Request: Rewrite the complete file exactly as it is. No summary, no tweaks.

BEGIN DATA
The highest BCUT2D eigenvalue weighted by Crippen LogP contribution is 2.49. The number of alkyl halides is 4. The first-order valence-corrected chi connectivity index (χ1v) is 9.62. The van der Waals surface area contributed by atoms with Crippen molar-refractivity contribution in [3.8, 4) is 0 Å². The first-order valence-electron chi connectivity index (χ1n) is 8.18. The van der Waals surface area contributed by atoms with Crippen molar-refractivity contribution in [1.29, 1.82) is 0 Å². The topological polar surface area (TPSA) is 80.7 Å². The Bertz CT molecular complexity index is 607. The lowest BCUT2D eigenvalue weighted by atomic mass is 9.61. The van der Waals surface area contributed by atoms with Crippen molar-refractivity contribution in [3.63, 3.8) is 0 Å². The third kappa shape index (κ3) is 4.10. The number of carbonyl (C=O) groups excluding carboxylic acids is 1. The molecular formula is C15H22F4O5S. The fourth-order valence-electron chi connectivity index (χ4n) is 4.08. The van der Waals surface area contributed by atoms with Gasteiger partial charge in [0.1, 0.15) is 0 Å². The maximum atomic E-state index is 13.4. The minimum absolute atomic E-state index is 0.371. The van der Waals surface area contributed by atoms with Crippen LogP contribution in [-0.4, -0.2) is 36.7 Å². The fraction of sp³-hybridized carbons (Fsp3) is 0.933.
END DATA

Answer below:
The highest BCUT2D eigenvalue weighted by Crippen LogP contribution is 2.49. The number of alkyl halides is 4. The first-order valence-corrected chi connectivity index (χ1v) is 9.62. The van der Waals surface area contributed by atoms with Crippen molar-refractivity contribution in [3.8, 4) is 0 Å². The first-order valence-electron chi connectivity index (χ1n) is 8.18. The van der Waals surface area contributed by atoms with Crippen molar-refractivity contribution in [1.29, 1.82) is 0 Å². The topological polar surface area (TPSA) is 80.7 Å². The Bertz CT molecular complexity index is 607. The lowest BCUT2D eigenvalue weighted by atomic mass is 9.61. The van der Waals surface area contributed by atoms with Crippen molar-refractivity contribution in [3.63, 3.8) is 0 Å². The third kappa shape index (κ3) is 4.10. The number of carbonyl (C=O) groups excluding carboxylic acids is 1. The molecular formula is C15H22F4O5S. The fourth-order valence-electron chi connectivity index (χ4n) is 4.08. The van der Waals surface area contributed by atoms with Gasteiger partial charge in [0.1, 0.15) is 0 Å². The maximum atomic E-state index is 13.4. The minimum absolute atomic E-state index is 0.371. The van der Waals surface area contributed by atoms with Crippen LogP contribution in [-0.4, -0.2) is 36.7 Å². The fraction of sp³-hybridized carbons (Fsp3) is 0.933.